Bitcoin "could hit $6,000" by the end of the year, says experts
CNBC has revealed that experts believe bitcoin could go as high as $6,000 by the end of the year, but investors should be wary of volatility.
Thomas Glucksmann, head of APAC business development at Gatecoin, said in an email: "Throughout the year, we have predicted bitcoin to surpass the $5,000 mark and reach closer to $6,000 by year's end."
Meanwhile, Goldman Sachs CEO Lloyd Blankfein has revealed that he is "still thinking about bitcoin" in a tweet that compares the current situation to a new wave of mainstream currency.
"I'm not outright endorsing or rejecting bitcoin," tweeted Blankfein. "Just know that folks were sceptical when paper money displaced gold."
However, bitcoin hasn't been receiving rave reviews from all - JPMorgan CEO Jamie Dimon called the digital currency a "fraud" that will "blow up."
"Anyone trading in bitcoin at JPMorgan would be fired in a second - it's against our rules and it's stupid," said Dimon.
This is despite the bank routing customer orders for bitcoin-related instruments and acting as an agent for buyers and sellers of bitcoin.
Dimon's comments caused bitcoin to fall to $4,106, but it has since traded at $4,450 - currently, it is trading at $4,219.
ServiceNow pumps millions into EU service compliance
ServiceNow, the digital workflow company, has announced a multimillion euro investment to help EU customers meet compliance requirements.
The legal, technical and organisational safeguards will help companies to comply with the the Schrems II judgment and European Data Protection Board (EDPB) Recommendations issued in June 2021.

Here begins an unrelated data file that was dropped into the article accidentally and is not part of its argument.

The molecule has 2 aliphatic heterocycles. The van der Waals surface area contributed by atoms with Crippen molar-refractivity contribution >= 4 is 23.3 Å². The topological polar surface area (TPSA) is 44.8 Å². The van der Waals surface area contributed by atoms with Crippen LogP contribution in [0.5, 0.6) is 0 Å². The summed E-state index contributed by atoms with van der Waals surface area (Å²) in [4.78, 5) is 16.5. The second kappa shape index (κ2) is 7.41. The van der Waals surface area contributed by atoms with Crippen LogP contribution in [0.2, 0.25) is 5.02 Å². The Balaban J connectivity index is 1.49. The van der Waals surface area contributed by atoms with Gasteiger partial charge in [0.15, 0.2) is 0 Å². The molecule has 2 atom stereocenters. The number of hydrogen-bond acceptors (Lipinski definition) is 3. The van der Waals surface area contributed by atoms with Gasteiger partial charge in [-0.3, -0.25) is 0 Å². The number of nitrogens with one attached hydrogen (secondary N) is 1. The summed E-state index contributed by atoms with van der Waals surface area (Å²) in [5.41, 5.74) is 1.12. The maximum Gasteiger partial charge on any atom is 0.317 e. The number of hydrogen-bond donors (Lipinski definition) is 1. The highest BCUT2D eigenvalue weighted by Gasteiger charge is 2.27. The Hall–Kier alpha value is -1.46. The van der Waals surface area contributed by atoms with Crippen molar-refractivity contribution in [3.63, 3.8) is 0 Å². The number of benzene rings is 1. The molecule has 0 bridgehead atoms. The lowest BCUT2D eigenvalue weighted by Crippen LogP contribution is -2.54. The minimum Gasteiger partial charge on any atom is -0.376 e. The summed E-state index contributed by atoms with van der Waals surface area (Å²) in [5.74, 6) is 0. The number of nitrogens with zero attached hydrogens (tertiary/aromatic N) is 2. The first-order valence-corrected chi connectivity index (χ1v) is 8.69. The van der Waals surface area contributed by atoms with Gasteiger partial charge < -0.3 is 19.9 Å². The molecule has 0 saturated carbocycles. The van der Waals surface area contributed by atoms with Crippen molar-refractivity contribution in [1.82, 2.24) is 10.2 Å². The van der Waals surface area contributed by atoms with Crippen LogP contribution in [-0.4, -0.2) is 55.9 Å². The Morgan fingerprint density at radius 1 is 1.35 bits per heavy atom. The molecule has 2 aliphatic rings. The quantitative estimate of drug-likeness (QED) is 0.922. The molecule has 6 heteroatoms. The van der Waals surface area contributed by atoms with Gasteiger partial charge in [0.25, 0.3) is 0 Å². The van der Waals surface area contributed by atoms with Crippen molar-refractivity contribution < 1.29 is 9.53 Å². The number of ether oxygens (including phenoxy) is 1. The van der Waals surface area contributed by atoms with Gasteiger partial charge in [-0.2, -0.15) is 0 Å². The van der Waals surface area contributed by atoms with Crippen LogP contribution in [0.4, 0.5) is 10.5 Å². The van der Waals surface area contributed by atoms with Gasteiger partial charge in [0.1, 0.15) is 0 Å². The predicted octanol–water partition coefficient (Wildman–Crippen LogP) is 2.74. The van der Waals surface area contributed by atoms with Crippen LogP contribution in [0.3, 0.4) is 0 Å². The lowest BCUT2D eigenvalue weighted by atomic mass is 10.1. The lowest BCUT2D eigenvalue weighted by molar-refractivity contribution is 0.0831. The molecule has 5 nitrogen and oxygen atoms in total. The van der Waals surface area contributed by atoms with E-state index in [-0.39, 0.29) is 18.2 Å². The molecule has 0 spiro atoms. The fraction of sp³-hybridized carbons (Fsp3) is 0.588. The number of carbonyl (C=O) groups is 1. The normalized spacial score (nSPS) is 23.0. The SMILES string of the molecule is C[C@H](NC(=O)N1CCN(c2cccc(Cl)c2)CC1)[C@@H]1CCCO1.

ServiceNow’s investment means all EU-hosted data will be exclusively handled within the EU, and the cloud-hosted digital workflow provider claims its solution will come “without impact on current delivery and service”.
ServiceNow upgrade: free of charge
There will be no cost for current customers to opt in to the data compliance solution, even though ServiceNow is investing an unspecified multimillion euro sum and hiring more than 80 new staff across the bloc.
Mark Cockerill, vice president legal, EMEA and global head of privacy at ServiceNow, said: “With any regulation change, cloud services companies have a choice. They can adopt a ‘wait and see’ approach or get proactive and help customers and partners innovate. At ServiceNow we are on the front foot, continually investing in our customers, allowing them to operate with the highest level of choice and control over their EU data.
ServiceNow upgrade: ‘peace of mind’
“Our new EU-centric service delivery model will give our current customers and partners peace of mind. For customers and partners operating in highly regulated industries, or in the public sector, or those that have yet to make the switch to the cloud, this model gives them certainty and simplicity when selecting the cloud service that best suits their needs.”
Carla Arend, lead analyst, cloud in europe for IDC, said, “The Schrems II ruling has led European organizations to revisit their cloud-related data protection policies and processes when it comes to international data transfers through cloud services.
“Contractual, privacy, and security safeguards and the assurance that data will be kept and handled in the EU help European organizations to comply with European data protection laws while taking advantage of global cloud platforms. Vendors, such as ServiceNow, that invest to support their customers in response to this ruling are providing essential choice to their customers.”